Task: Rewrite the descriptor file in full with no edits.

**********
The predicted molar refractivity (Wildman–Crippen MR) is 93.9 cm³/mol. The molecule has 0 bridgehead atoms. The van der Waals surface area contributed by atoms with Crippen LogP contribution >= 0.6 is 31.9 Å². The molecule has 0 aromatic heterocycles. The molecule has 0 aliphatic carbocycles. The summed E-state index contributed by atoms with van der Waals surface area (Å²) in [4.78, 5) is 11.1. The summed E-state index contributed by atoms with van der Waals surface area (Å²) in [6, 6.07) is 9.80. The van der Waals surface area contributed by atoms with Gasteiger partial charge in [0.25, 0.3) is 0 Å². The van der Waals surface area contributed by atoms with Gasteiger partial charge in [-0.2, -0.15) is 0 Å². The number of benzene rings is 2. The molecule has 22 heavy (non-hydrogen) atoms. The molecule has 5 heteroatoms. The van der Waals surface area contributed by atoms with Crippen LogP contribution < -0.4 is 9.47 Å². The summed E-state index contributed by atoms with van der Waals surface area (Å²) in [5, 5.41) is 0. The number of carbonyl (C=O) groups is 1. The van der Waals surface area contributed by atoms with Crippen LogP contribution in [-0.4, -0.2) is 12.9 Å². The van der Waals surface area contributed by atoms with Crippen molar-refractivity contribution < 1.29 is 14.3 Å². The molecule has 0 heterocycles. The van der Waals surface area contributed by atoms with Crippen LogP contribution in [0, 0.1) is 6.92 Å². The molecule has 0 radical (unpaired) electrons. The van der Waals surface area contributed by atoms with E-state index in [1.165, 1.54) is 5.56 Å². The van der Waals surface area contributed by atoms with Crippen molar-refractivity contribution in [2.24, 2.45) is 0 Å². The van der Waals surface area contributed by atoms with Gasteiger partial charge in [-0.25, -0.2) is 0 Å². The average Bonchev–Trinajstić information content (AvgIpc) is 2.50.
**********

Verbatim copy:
The predicted molar refractivity (Wildman–Crippen MR) is 93.9 cm³/mol. The molecule has 0 bridgehead atoms. The van der Waals surface area contributed by atoms with Crippen LogP contribution >= 0.6 is 31.9 Å². The molecule has 0 aromatic heterocycles. The molecule has 0 aliphatic carbocycles. The summed E-state index contributed by atoms with van der Waals surface area (Å²) in [4.78, 5) is 11.1. The summed E-state index contributed by atoms with van der Waals surface area (Å²) in [6, 6.07) is 9.80. The van der Waals surface area contributed by atoms with Gasteiger partial charge in [0.25, 0.3) is 0 Å². The van der Waals surface area contributed by atoms with Gasteiger partial charge in [-0.2, -0.15) is 0 Å². The number of benzene rings is 2. The molecule has 22 heavy (non-hydrogen) atoms. The molecule has 5 heteroatoms. The van der Waals surface area contributed by atoms with Crippen LogP contribution < -0.4 is 9.47 Å². The summed E-state index contributed by atoms with van der Waals surface area (Å²) in [5, 5.41) is 0. The number of carbonyl (C=O) groups is 1. The van der Waals surface area contributed by atoms with Crippen LogP contribution in [-0.4, -0.2) is 12.9 Å². The van der Waals surface area contributed by atoms with Crippen molar-refractivity contribution < 1.29 is 14.3 Å². The molecule has 0 heterocycles. The van der Waals surface area contributed by atoms with Crippen LogP contribution in [0, 0.1) is 6.92 Å². The molecule has 0 radical (unpaired) electrons. The van der Waals surface area contributed by atoms with E-state index in [1.165, 1.54) is 5.56 Å². The van der Waals surface area contributed by atoms with Crippen molar-refractivity contribution in [2.24, 2.45) is 0 Å². The van der Waals surface area contributed by atoms with Gasteiger partial charge in [-0.25, -0.2) is 0 Å². The average Bonchev–Trinajstić information content (AvgIpc) is 2.50.